Do you have any idea how many of my coworkers pressured me into telling her? To this day, none of them had a good reason other than they wanted me to do it. If you didn’t know me, you’d never know I was getting married. I never advertised it. I never changed my name. I didn’t make a big stink. Nothing against people who do. I wasn’t my thing. But I “had to” for no other reason than I should.

    Most importantly, I knew my boss was going to celebrate and acknowledge me in the ways *she* wanted instead of what *I* wanted. I suspect that’s what these two employees are worried about. Not everyone needs the big hoopla in the office over these things.

    Finally, when I quit that job, I had to tell my boss I was married because I was moving away with my husband. You know what she said? “I will never get over this.” Not a word about the years of service I gave her, the late nights, the sacrificed personal time, etc. That. The one thing I didn’t want to be known for. That final sentence really summed up how she truly felt about me.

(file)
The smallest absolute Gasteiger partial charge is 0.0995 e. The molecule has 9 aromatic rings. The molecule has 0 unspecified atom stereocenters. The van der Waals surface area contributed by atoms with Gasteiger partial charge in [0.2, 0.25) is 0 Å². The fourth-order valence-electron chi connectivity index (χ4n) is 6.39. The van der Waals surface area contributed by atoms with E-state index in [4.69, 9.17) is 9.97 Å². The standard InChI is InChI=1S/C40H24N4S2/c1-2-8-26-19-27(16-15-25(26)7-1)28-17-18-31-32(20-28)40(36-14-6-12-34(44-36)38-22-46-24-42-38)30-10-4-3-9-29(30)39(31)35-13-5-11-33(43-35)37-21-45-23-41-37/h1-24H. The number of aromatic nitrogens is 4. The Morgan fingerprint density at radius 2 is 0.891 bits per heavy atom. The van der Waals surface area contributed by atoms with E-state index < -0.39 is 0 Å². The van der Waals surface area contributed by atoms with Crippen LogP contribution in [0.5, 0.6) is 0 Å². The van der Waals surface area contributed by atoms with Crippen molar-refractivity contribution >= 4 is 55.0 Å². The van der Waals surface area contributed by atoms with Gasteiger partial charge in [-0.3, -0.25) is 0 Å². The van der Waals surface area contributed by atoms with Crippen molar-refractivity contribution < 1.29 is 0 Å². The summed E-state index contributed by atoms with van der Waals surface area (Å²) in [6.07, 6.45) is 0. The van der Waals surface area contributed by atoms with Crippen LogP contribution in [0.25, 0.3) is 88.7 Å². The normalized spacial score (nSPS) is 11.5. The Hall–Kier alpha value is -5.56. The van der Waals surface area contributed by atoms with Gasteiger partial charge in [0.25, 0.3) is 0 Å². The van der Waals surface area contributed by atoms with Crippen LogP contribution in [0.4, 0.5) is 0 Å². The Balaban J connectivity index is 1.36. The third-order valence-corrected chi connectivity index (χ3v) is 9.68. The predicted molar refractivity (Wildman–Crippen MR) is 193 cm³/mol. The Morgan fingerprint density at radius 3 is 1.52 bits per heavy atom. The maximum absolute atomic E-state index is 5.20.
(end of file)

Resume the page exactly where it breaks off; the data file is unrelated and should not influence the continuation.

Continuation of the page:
So many feelings right now.

    1. Anonym*

      Ugh, that’s eighteen kinds of awful, I’m sorry you had to deal with it. The boss sounds like an unreachable nightmare, but the colleagues, however well intended (or not), needed a huge dose of MYOB.

    2. Sparkles McFadden*

      Your old boss was a self-centered lunatic. People like that never appreciate your work. If you are doing a stellar job, such a boss will think you are “showing off” or trying to show them up. They see the world through a very warped lens.

      I think you did everything right. I admire your restraint for not replying “Glad to hear it” when your boss said “I will never get over this.”